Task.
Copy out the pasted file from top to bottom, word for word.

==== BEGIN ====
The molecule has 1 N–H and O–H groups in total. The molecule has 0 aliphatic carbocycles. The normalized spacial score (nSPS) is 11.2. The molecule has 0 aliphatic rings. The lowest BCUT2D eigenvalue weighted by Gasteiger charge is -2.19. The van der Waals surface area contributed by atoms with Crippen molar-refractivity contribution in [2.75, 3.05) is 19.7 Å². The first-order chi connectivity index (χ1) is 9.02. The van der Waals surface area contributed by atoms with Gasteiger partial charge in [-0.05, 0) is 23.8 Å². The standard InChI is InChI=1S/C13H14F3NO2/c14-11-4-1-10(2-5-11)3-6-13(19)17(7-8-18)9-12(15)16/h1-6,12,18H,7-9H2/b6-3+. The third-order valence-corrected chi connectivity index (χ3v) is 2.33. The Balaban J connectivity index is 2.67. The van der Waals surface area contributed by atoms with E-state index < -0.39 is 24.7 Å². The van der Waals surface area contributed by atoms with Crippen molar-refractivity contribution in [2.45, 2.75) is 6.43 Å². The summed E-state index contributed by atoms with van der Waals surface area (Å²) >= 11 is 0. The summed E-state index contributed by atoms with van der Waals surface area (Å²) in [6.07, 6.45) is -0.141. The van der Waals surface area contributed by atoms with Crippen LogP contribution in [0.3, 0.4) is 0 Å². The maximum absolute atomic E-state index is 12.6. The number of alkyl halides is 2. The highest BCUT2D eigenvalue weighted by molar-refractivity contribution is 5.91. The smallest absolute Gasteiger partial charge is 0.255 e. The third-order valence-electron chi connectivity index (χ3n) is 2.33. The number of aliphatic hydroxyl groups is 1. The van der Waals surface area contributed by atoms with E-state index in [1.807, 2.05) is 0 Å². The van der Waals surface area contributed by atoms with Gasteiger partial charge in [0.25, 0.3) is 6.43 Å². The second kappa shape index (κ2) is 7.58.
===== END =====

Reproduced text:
The molecule has 1 N–H and O–H groups in total. The molecule has 0 aliphatic carbocycles. The normalized spacial score (nSPS) is 11.2. The molecule has 0 aliphatic rings. The lowest BCUT2D eigenvalue weighted by Gasteiger charge is -2.19. The van der Waals surface area contributed by atoms with Crippen molar-refractivity contribution in [2.75, 3.05) is 19.7 Å². The first-order chi connectivity index (χ1) is 9.02. The van der Waals surface area contributed by atoms with Gasteiger partial charge in [-0.05, 0) is 23.8 Å². The standard InChI is InChI=1S/C13H14F3NO2/c14-11-4-1-10(2-5-11)3-6-13(19)17(7-8-18)9-12(15)16/h1-6,12,18H,7-9H2/b6-3+. The third-order valence-corrected chi connectivity index (χ3v) is 2.33. The Balaban J connectivity index is 2.67. The van der Waals surface area contributed by atoms with E-state index < -0.39 is 24.7 Å². The van der Waals surface area contributed by atoms with Crippen molar-refractivity contribution in [2.45, 2.75) is 6.43 Å². The summed E-state index contributed by atoms with van der Waals surface area (Å²) >= 11 is 0. The summed E-state index contributed by atoms with van der Waals surface area (Å²) in [6.07, 6.45) is -0.141. The van der Waals surface area contributed by atoms with Crippen LogP contribution in [0.3, 0.4) is 0 Å². The maximum absolute atomic E-state index is 12.6. The number of alkyl halides is 2. The highest BCUT2D eigenvalue weighted by molar-refractivity contribution is 5.91. The smallest absolute Gasteiger partial charge is 0.255 e. The third-order valence-electron chi connectivity index (χ3n) is 2.33. The number of aliphatic hydroxyl groups is 1. The van der Waals surface area contributed by atoms with E-state index in [1.807, 2.05) is 0 Å². The van der Waals surface area contributed by atoms with Gasteiger partial charge in [0.25, 0.3) is 6.43 Å². The second kappa shape index (κ2) is 7.58.